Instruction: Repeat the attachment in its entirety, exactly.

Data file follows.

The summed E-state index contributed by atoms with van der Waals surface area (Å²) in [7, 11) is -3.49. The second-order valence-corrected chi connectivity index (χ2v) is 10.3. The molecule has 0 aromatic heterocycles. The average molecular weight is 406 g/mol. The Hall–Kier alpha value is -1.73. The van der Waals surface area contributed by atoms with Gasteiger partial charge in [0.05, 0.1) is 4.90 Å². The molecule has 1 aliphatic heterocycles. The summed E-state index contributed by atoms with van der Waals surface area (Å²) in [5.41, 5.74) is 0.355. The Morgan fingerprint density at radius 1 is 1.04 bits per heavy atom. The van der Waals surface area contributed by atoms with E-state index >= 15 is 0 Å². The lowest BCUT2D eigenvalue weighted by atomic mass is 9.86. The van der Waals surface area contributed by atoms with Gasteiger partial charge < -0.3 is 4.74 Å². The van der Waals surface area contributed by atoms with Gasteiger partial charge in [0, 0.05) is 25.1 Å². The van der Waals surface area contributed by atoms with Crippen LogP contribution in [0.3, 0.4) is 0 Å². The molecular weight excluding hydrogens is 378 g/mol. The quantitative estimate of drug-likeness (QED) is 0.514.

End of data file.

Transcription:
The summed E-state index contributed by atoms with van der Waals surface area (Å²) in [7, 11) is -3.49. The second-order valence-corrected chi connectivity index (χ2v) is 10.3. The molecule has 0 aromatic heterocycles. The average molecular weight is 406 g/mol. The Hall–Kier alpha value is -1.73. The van der Waals surface area contributed by atoms with Gasteiger partial charge in [0.05, 0.1) is 4.90 Å². The molecule has 1 aliphatic heterocycles. The summed E-state index contributed by atoms with van der Waals surface area (Å²) in [5.41, 5.74) is 0.355. The Morgan fingerprint density at radius 1 is 1.04 bits per heavy atom. The van der Waals surface area contributed by atoms with E-state index >= 15 is 0 Å². The lowest BCUT2D eigenvalue weighted by atomic mass is 9.86. The van der Waals surface area contributed by atoms with Gasteiger partial charge < -0.3 is 4.74 Å². The van der Waals surface area contributed by atoms with Gasteiger partial charge in [0, 0.05) is 25.1 Å². The van der Waals surface area contributed by atoms with Crippen LogP contribution in [0.3, 0.4) is 0 Å². The molecular weight excluding hydrogens is 378 g/mol. The quantitative estimate of drug-likeness (QED) is 0.514.